O’Callaghan: I absolutely feel good about our new sound and push as to how we view our band and individuals in the group. I think we’ve learned a lot about what goes into making music and we can finally say that we are in a band. We recorded this album like some of our favorite albums that were recorded back in the day, which is awesome. We’re happy with the way the record turned out and very excited to hear what people have to say about it. I think what makes us hopeful is that we were able to achieve what we had set out to accomplish and get over that hump is what makes it hopeful for the future, going out on the road and putting on the best live show possible.
Salak: After you released the song “Happy,” did you look at any of the fans reactions or commentary on social media sites?
O’Callaghan: Ugh, I try not to – you know it’s impossible to not look at that stuff, but what I am more concerned about is talking with people at shows and hearing what they have to say about it. I am happy with the way it turned out and I think that’s the only thing that matters at this point.
Salak: The song has a very upbeat rhythm and sound to it but when you look closer at the lyrics, it’s really a sad song. There was a fan who posted that made a comment about how much she would love to cheer you up, which was of course proceeded by a slue of doting female fans. The song is definitely about wearing a mask and you can tell the emotions that went into it.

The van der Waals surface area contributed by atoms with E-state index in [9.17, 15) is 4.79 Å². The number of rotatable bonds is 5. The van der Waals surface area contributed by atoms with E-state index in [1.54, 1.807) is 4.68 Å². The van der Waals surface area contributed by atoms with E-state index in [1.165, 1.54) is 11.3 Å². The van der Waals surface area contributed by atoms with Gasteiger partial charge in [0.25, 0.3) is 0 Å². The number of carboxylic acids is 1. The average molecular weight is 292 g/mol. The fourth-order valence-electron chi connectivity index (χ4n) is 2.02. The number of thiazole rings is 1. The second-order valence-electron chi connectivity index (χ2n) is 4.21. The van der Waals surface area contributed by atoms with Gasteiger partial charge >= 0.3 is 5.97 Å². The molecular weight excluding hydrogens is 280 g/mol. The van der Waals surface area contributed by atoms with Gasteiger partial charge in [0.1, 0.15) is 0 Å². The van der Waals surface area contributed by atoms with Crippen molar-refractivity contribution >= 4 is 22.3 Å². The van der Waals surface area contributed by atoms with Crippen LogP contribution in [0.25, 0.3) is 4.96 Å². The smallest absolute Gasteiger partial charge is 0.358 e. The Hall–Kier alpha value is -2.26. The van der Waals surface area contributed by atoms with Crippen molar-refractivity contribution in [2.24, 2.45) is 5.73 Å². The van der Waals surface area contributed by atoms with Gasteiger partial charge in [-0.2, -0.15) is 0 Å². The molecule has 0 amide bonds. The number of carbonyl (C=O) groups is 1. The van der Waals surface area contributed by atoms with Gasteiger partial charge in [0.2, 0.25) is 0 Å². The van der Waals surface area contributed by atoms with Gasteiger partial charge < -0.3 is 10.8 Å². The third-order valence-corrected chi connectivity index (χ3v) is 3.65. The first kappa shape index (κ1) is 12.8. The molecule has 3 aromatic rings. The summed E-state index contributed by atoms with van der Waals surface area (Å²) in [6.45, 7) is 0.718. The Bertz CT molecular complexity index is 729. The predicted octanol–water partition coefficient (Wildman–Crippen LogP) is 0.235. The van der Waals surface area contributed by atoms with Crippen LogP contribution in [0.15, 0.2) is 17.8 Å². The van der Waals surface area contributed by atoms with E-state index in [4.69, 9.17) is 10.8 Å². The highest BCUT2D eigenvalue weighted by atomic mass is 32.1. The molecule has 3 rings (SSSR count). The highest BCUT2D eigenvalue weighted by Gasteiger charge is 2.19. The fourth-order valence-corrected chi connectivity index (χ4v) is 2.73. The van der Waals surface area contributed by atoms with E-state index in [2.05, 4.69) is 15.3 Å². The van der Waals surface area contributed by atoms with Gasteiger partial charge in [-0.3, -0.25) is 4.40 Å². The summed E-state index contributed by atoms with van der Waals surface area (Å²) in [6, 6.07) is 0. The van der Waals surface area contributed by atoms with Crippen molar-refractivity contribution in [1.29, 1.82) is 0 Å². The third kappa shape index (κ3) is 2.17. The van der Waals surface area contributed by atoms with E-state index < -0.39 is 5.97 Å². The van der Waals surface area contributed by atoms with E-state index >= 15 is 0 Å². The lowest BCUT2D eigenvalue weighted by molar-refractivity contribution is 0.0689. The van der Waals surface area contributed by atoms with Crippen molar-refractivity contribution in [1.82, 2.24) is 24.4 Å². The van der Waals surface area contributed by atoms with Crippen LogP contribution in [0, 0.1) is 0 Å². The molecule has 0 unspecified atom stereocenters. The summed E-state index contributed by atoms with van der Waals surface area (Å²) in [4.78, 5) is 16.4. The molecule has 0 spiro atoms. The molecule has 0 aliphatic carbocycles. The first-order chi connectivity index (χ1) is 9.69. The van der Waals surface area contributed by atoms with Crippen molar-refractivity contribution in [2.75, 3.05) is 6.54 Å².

O’Callaghan: Yea, I was talking with my mother the other day and she was asking me if I was happy… I was being interviewed by my mom (laughs).
Salak: Any plans to go sight seeing while you’re in Chicago? You’ll be performing here back-to-back so will you have any down time to relax and explore?
O’Callaghan: I think we’ll definitely be up to no good because we don’t have to travel that Friday to Saturday. But I think that will ring true throughout the entire tour.
Photo: © Jenna Salak
A big thank you to John for taking the time to talk about the new album and 8123 tour! Forever Halloween is now available on iTunes world-wide and the band has officially started on the road for the 8123 North America Tour with This Century and A Rocket to the Moon.
I’d love to hear what your favorite song is off of the new album? I can’t stop listening to “Love and Drugs,” “Run,” “White Walls” and “Forever Halloween.”
Enjoy a live, acoustic performance of “Happy,” courtesy of Rolling Stone Musica